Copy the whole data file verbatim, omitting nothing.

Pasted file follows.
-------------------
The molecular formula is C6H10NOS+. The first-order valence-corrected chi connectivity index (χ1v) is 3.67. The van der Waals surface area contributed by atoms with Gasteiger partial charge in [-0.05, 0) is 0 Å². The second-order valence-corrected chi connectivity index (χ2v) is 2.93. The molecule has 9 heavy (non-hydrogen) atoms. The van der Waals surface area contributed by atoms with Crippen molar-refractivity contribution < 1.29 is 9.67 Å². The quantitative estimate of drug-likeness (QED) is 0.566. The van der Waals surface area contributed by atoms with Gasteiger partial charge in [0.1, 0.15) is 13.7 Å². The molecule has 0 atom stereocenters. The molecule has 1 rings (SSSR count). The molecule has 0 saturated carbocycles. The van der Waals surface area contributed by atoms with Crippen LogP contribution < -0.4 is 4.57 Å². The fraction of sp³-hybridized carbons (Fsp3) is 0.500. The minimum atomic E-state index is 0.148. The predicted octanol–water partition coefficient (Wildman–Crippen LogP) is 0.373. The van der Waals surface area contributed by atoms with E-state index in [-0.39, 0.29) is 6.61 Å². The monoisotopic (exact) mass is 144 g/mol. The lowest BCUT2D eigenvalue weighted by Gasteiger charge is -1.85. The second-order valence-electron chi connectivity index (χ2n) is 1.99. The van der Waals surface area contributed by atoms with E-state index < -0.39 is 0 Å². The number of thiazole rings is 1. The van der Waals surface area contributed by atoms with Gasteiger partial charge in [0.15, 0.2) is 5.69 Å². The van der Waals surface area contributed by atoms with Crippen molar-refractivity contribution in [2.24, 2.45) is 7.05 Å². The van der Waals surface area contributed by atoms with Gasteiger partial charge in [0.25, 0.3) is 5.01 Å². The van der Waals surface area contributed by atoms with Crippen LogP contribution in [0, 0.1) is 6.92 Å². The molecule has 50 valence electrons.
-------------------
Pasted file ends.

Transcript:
The molecular formula is C6H10NOS+. The first-order valence-corrected chi connectivity index (χ1v) is 3.67. The van der Waals surface area contributed by atoms with Gasteiger partial charge in [-0.05, 0) is 0 Å². The second-order valence-corrected chi connectivity index (χ2v) is 2.93. The molecule has 9 heavy (non-hydrogen) atoms. The van der Waals surface area contributed by atoms with Crippen molar-refractivity contribution < 1.29 is 9.67 Å². The quantitative estimate of drug-likeness (QED) is 0.566. The van der Waals surface area contributed by atoms with Gasteiger partial charge in [0.1, 0.15) is 13.7 Å². The molecule has 0 atom stereocenters. The molecule has 1 rings (SSSR count). The molecule has 0 saturated carbocycles. The van der Waals surface area contributed by atoms with Crippen LogP contribution < -0.4 is 4.57 Å². The fraction of sp³-hybridized carbons (Fsp3) is 0.500. The minimum atomic E-state index is 0.148. The predicted octanol–water partition coefficient (Wildman–Crippen LogP) is 0.373. The van der Waals surface area contributed by atoms with E-state index in [-0.39, 0.29) is 6.61 Å². The monoisotopic (exact) mass is 144 g/mol. The lowest BCUT2D eigenvalue weighted by Gasteiger charge is -1.85. The second-order valence-electron chi connectivity index (χ2n) is 1.99. The van der Waals surface area contributed by atoms with E-state index < -0.39 is 0 Å². The number of thiazole rings is 1. The van der Waals surface area contributed by atoms with Gasteiger partial charge in [0.15, 0.2) is 5.69 Å². The van der Waals surface area contributed by atoms with Crippen molar-refractivity contribution in [2.24, 2.45) is 7.05 Å². The van der Waals surface area contributed by atoms with Gasteiger partial charge in [0.25, 0.3) is 5.01 Å². The van der Waals surface area contributed by atoms with Crippen LogP contribution in [0, 0.1) is 6.92 Å². The molecule has 50 valence electrons.